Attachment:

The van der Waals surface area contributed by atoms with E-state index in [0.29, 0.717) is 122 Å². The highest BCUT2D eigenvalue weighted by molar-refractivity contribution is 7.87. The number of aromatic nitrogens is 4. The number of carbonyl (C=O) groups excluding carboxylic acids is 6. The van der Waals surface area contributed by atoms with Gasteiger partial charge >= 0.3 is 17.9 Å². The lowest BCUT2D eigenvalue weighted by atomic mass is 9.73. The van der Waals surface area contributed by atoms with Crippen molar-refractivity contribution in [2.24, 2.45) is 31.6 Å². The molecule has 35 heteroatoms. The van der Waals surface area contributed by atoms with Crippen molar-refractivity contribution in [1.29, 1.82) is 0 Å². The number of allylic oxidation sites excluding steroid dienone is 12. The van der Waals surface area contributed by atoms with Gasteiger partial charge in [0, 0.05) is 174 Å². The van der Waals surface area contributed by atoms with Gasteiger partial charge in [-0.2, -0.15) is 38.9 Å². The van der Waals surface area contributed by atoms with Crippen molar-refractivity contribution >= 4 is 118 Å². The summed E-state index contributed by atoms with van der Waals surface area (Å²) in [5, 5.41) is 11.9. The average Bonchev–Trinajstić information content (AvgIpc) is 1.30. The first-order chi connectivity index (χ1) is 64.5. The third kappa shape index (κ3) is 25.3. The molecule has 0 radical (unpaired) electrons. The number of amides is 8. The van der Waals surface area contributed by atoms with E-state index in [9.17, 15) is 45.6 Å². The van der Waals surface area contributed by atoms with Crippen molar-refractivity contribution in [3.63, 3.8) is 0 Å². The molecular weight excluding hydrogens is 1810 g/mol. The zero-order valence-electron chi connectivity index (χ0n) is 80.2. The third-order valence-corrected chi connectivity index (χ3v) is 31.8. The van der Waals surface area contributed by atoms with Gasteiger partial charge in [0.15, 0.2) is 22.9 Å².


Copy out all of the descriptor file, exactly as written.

The van der Waals surface area contributed by atoms with E-state index in [0.29, 0.717) is 122 Å². The highest BCUT2D eigenvalue weighted by molar-refractivity contribution is 7.87. The number of aromatic nitrogens is 4. The number of carbonyl (C=O) groups excluding carboxylic acids is 6. The van der Waals surface area contributed by atoms with Gasteiger partial charge >= 0.3 is 17.9 Å². The lowest BCUT2D eigenvalue weighted by atomic mass is 9.73. The van der Waals surface area contributed by atoms with Crippen molar-refractivity contribution in [2.24, 2.45) is 31.6 Å². The molecule has 35 heteroatoms. The van der Waals surface area contributed by atoms with Crippen molar-refractivity contribution in [1.29, 1.82) is 0 Å². The number of allylic oxidation sites excluding steroid dienone is 12. The van der Waals surface area contributed by atoms with Gasteiger partial charge in [0, 0.05) is 174 Å². The van der Waals surface area contributed by atoms with Gasteiger partial charge in [-0.2, -0.15) is 38.9 Å². The van der Waals surface area contributed by atoms with Crippen molar-refractivity contribution >= 4 is 118 Å². The summed E-state index contributed by atoms with van der Waals surface area (Å²) in [5, 5.41) is 11.9. The average Bonchev–Trinajstić information content (AvgIpc) is 1.30. The first-order chi connectivity index (χ1) is 64.5. The third kappa shape index (κ3) is 25.3. The molecule has 0 radical (unpaired) electrons. The number of amides is 8. The van der Waals surface area contributed by atoms with E-state index in [9.17, 15) is 45.6 Å². The van der Waals surface area contributed by atoms with Crippen molar-refractivity contribution in [3.63, 3.8) is 0 Å². The molecular weight excluding hydrogens is 1810 g/mol. The zero-order valence-electron chi connectivity index (χ0n) is 80.2. The third-order valence-corrected chi connectivity index (χ3v) is 31.8. The van der Waals surface area contributed by atoms with Gasteiger partial charge in [0.15, 0.2) is 22.9 Å².